Ramadan is in full swing here in Rabat and throughout the Muslim world and it's the first time that I have gotten to get an up close look at how the holiday is celebrated. Given that the start of Ramadan coincided here with a rather brutal heat wave, I have to say that my first reaction was sympathy! Since the observance of Islam's holiest month requires believers to abstain from food AND water, I couldn't help but keep my own water supply under wraps! It seemed cruel to slug gulps in public.
Naturally though, I was most interested in how this holiday impacts and is celebrated by Moroccan kids. I had always understood the holiday to be a solemn, introspective one so I wondered how families got involved. I decided to speak to various friends in the know, here and back in the US, about what it means to celebrate Ramadan with kids.
The first thing I learned is that, although this year Ramadan will run from early July to early August, it follows the lunar calendar, meaning that every year it is celebrated at a different time. And though it is indeed a time for a Muslim to be meditative, but is also definitely family time...as everyone gathers at home every night to break the day's fast with an Al Ftour, a plentiful meal starting with a traditional Harira soup.
Kids generally do not fast...at least not until after they hit puberty. But in many families, kids will practice observing a fast for a day or part of day. Mouna, a Rabat-based pharmacist and mom of two told me that "younger children enjoy participating and are encouraged to practice their fasting. They enjoy the "grown-up" feeling that they are participating in the special events of the family and the community". Mouna also remembers how her mom engaged her in the celebration by buying her her own Harira pot to cook her own soup...a practice she passed down to her own kids.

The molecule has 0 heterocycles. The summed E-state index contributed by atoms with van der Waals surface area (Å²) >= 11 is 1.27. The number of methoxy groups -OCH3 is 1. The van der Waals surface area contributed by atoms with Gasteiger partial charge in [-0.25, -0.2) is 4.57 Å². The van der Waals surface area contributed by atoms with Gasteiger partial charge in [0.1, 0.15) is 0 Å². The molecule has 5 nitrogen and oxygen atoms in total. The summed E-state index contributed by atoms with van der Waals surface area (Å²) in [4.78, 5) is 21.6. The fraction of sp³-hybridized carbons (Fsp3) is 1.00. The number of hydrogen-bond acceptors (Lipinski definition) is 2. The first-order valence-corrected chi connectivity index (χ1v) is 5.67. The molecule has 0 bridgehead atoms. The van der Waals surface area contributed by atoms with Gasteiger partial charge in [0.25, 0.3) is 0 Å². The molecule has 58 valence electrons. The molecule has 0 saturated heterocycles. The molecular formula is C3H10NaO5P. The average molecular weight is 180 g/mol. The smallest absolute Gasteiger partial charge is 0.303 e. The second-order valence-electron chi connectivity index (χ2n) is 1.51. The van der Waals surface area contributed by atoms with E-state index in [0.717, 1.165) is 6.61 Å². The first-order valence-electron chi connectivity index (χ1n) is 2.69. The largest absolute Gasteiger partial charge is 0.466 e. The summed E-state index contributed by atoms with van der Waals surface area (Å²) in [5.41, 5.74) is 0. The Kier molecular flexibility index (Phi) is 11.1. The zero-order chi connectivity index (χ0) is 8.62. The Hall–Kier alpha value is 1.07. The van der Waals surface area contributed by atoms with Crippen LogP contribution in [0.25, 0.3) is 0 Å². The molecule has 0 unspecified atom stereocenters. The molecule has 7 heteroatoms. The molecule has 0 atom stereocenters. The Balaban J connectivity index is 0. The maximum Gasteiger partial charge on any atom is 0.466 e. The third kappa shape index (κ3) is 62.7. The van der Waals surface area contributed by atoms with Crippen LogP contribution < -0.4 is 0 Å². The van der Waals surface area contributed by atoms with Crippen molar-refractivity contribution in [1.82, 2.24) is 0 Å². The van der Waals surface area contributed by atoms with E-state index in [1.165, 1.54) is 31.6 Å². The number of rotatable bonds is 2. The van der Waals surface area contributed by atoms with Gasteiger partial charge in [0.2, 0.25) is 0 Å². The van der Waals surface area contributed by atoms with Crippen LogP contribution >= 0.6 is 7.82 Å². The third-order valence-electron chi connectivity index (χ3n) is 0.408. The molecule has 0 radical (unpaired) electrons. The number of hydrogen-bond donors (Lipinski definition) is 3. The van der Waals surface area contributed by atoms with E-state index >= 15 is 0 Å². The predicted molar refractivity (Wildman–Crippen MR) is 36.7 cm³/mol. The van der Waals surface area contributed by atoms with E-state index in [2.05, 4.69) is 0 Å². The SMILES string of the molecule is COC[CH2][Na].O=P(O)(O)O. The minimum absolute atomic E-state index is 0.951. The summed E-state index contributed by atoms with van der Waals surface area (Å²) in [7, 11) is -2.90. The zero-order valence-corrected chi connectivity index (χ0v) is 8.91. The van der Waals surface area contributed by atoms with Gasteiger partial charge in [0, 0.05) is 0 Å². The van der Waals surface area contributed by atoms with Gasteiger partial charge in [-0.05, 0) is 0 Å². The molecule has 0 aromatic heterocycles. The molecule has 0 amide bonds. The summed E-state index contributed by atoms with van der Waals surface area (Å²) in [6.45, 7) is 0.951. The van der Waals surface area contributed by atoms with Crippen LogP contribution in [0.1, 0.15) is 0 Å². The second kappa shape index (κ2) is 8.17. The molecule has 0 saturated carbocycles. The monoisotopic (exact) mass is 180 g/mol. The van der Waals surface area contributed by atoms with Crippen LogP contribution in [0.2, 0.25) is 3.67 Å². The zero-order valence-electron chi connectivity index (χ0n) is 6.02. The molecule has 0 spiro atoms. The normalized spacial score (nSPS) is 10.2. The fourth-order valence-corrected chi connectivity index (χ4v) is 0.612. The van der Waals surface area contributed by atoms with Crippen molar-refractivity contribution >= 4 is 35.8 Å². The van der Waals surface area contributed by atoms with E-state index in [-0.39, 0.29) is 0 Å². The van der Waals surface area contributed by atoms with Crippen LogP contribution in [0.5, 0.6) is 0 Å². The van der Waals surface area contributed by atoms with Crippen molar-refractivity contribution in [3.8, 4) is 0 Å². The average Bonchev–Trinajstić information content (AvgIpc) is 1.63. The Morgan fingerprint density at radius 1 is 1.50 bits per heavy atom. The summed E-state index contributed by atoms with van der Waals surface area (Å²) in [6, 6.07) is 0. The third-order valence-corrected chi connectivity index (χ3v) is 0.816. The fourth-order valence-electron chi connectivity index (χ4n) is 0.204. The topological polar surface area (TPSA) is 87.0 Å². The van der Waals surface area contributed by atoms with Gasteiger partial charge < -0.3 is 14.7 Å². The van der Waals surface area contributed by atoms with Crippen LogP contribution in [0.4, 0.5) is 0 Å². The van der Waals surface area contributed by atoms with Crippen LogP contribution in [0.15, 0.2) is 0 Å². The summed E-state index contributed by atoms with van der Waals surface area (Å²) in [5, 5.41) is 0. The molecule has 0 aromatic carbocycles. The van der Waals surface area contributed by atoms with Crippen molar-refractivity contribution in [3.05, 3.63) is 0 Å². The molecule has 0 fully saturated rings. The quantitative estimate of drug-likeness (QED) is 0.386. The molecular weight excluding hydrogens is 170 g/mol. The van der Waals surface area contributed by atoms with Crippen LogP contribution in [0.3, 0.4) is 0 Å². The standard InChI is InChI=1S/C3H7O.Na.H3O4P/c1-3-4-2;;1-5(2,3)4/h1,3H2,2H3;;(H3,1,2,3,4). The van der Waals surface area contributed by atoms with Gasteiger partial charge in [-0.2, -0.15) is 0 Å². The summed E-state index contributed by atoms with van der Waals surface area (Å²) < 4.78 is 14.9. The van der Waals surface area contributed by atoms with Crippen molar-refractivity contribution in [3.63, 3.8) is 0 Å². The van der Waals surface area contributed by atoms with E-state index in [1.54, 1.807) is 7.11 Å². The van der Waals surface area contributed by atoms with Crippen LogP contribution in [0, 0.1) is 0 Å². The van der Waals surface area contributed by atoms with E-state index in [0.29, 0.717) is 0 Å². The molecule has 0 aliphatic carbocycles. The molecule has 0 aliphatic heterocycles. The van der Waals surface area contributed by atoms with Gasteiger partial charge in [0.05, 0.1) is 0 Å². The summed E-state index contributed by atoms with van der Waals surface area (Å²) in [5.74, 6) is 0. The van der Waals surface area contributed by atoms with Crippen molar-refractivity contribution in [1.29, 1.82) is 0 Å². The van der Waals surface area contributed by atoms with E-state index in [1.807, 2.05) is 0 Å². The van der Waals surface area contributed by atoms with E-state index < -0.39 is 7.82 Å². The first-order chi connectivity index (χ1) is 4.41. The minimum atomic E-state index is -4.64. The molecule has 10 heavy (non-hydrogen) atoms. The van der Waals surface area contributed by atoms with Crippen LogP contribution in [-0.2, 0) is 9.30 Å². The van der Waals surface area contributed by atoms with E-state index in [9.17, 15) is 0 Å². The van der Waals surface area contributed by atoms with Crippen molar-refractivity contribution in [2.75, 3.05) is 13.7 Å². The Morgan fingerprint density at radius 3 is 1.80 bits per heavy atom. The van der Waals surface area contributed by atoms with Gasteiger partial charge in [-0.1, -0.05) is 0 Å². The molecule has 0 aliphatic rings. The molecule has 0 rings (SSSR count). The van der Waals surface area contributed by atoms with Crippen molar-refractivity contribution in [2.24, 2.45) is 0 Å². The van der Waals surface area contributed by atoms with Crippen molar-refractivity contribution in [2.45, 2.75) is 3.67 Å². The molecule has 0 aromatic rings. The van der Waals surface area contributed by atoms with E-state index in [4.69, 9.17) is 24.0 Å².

Kids can also get involved in spreading charity throughout the month. Like American Thanksgiving, many parents take the opportunity to involve their kids in volunteering, saving money or contributing to food collection drives for the less fortunate. And like the run up to Christmas - parent's also get an extra weapon in encouraging better behavior from their kids, since fighting, gossiping and other naughty list offenses are particularly frowned upon during Ramadan.
The big perk of Ramadan falling in the summer, is that kids get to participate more in the after hours celebrations like the Al Ftour (which starts at sunset and goes late into the night) and the Al S'hour or pre-sunrise meal. Even though they are likely to still be eating normally though out the day, kids love to gorge themselves on classic Ramadan sweets like sellou, made of sesame seeds, almonds and flour.
Seeing how all-encompassing the holiday is here in Morocco, I wanted to ask Amanda of MarocMama how she celebrates Ramadan with her boys in the US. Though recognizing the difficulty of making the holiday relevant and fun in a country where it isn't widely celebrated, Amanda told me that Ramadan is all about what the parents put into it. "If parents are excited and make this a "big deal" then kids will feel that enthusiasm" she told me. "Likewise if it's something to dread, kids will pick up on that too. The important thing for Ramadan in July is to not let it "ruin" summer for them. So many families forego summer traditions when Ramadan lands in summer months - like trips to the pool or summer camps".
Here in Rabat, I can attest that the beaches are still crowded on the weekends and though the streets just before sunset might be less so, a certain degree of calm and serenity has settled over the town. I can only admire the fortitude and forbearance of my friends here who manage to last from sun up to sundown without so much as a cup of tea. And in learning more about how these traditions are passed to the next generation, a previously foreign practice now seems to have so much in common with my own traditions. And really, isn't that what living abroad is all about!